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NATO is threatening Russia with sanctions to protect Ukraine, but do sanctions work?


We begin this hour with events in Ukraine. Russia has 100,000 troops poised to enter the country, and Secretary of State Blinken says that he has been blunt about how the U.S. would respond if they cross over.


ANTONY BLINKEN: We've been clear if any Russian military forces move across Ukraine's border, that's a renewed invasion. It will be met with swift, severe and a united response from the United States and our partners and allies.

SIMON: Secretary Blinken finished a European tour on Friday with a final stop in Geneva. That's where he met his Russian counterpart and made the statement you just heard. Let's turn to NPR international affairs correspondent Jackie Northam. Jackie, thanks for being with us.

JACKIE NORTHAM, BYLINE: Good morning, Scott.

SIMON: Secretary Blinken said swift and severe and a united response. But we ought to be explicit here. He means sanctions, right? Do we know on what or whom?

NORTHAM: No. No, not at the moment. These are really tightly held secrets right now. But, you know, people who watch this stuff closely say they'd be financial or trade sanctions, so targeting Russian companies or individuals, you know, cronies of President Vladimir Putin. The sanctions could also prevent Russians from getting U.S. technology, so things like semiconductors. They could get - they could kick Russia off something called SWIFT, which is this vast, global messaging system that's used for international money transfers. And that could make it tougher for Russian banks to make transactions. You know, all these things could have an impact. But Russia has more than $630 billion cash in reserve, and that can help absorb a lot of the impact.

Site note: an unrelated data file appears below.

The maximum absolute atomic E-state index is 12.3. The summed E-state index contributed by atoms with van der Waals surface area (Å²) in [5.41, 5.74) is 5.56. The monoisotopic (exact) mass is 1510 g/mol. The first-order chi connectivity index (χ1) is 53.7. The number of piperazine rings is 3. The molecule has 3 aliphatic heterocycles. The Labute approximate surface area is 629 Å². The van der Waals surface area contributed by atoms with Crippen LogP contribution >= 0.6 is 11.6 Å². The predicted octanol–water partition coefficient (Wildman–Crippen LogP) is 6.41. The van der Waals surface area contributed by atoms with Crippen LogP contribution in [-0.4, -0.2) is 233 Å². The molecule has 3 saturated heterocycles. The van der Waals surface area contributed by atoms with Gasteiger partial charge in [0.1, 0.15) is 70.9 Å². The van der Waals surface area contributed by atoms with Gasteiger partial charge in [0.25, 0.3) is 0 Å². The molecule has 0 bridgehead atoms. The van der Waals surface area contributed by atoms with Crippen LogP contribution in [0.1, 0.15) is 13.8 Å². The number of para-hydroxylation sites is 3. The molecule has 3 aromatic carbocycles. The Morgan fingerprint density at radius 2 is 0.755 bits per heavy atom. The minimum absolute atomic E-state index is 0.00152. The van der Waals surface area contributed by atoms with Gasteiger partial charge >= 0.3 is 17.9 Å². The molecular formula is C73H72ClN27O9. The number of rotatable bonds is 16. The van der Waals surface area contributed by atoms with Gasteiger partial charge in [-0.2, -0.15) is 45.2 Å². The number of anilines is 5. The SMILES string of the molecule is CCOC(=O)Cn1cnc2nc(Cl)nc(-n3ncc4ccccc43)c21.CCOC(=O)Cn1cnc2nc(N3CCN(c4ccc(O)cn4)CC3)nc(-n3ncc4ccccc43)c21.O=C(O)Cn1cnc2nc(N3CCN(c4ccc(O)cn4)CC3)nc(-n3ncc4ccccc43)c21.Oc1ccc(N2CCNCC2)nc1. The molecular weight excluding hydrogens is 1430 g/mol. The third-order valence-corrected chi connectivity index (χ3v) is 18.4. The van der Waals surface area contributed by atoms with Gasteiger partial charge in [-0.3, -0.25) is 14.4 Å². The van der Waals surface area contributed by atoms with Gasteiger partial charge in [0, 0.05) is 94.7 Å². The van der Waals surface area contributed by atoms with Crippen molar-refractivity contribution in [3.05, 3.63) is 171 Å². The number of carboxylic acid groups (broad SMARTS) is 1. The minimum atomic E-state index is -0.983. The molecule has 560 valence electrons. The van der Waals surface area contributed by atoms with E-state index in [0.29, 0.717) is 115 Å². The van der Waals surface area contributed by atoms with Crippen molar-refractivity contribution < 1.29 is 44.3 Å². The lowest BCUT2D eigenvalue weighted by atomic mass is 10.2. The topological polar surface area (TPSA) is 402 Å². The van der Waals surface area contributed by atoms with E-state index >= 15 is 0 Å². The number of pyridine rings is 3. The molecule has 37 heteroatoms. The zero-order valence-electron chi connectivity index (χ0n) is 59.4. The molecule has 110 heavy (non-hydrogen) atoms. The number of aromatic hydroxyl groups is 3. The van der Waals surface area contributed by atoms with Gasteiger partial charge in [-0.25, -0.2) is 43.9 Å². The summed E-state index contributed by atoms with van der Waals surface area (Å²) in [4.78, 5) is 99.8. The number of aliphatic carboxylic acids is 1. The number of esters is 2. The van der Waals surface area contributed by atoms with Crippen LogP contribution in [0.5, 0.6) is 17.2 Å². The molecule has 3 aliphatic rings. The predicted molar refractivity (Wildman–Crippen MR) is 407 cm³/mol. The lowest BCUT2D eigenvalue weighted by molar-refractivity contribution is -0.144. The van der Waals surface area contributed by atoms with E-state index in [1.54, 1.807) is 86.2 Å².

SIMON: To remind ourselves of the obvious, the U.S. imposed sanctions on Russia after it invaded Crimea eight years ago. Those sanctions are still in place, and Russia is still in Crimea. What makes the administration think things would be different?

NORTHAM: Well, the Biden administration says sanctions this time around will be much tougher, though, as I said, you know, details right now aren't public. This time around, the U.S. and its allies could go after the energy sector, which supports the Russian economy. So they could block access to Western technology for, you know, new oil and gas projects. But the biggest target may be finance. And I spoke with Brian O'Toole. And he's a former senior Treasury sanctions official, and he's now with the Atlantic Council. He says there's one thing that could have a devastating effect on Russia's economy.

BRIAN O'TOOLE: The biggest set of sanctions that the U.S. can impose are sanctions against the major Russian state-owned banks. That removes a huge portion of the Russian market from the ability to access the Western financial system. So what it does in a lot of ways is actually prevent transactions from leaving Russia.

NORTHAM: O'Toole says that would really have an impact on ordinary Russian standard of living as well as Putin and his inner circle.

SIMON: But, Jackie, the U.S. doesn't do much business with Russia. A lot of European countries do. And could that complicate the united front that the U.S. wants to present?

NORTHAM: Oh, yes. Yeah. And that's what's become clear over the past week or so is that there are divisions between the U.S. and Europe over sanctions because a lot of European businesses could be hurt. Also, there is debate about what happens if there is just, like, a tiny Russian incursion. Do you level a full raft of sanctions at that point, or just a few? Blinken has emphasized that there is unity amongst all the players, but this issue likely came up, you know, during his meetings earlier this week.

SIMON: Is there any sense the - and I'll call them threats - the Biden administration is making are being heard in Russia?

NORTHAM: Oh, we don't know what Putin's going to do or whether these threats of sanctions, you know, going after the big Russian banks, are having an impact on us thinking. Let's face it. The current sanctions really haven't changed Russia's foreign policy, and we'll just have to wait and see if they do this time.

SIMON: NPR's international affairs correspondent Jackie Northam - Jackie, thanks so much.

NORTHAM: Thanks very much, Scott. Transcript provided by NPR, Copyright NPR.

Jackie Northam is NPR's International Affairs Correspondent. She is a veteran journalist who has spent three decades reporting on conflict, geopolitics, and life across the globe - from the mountains of Afghanistan and the desert sands of Saudi Arabia, to the gritty prison camp at Guantanamo Bay and the pristine beauty of the Arctic.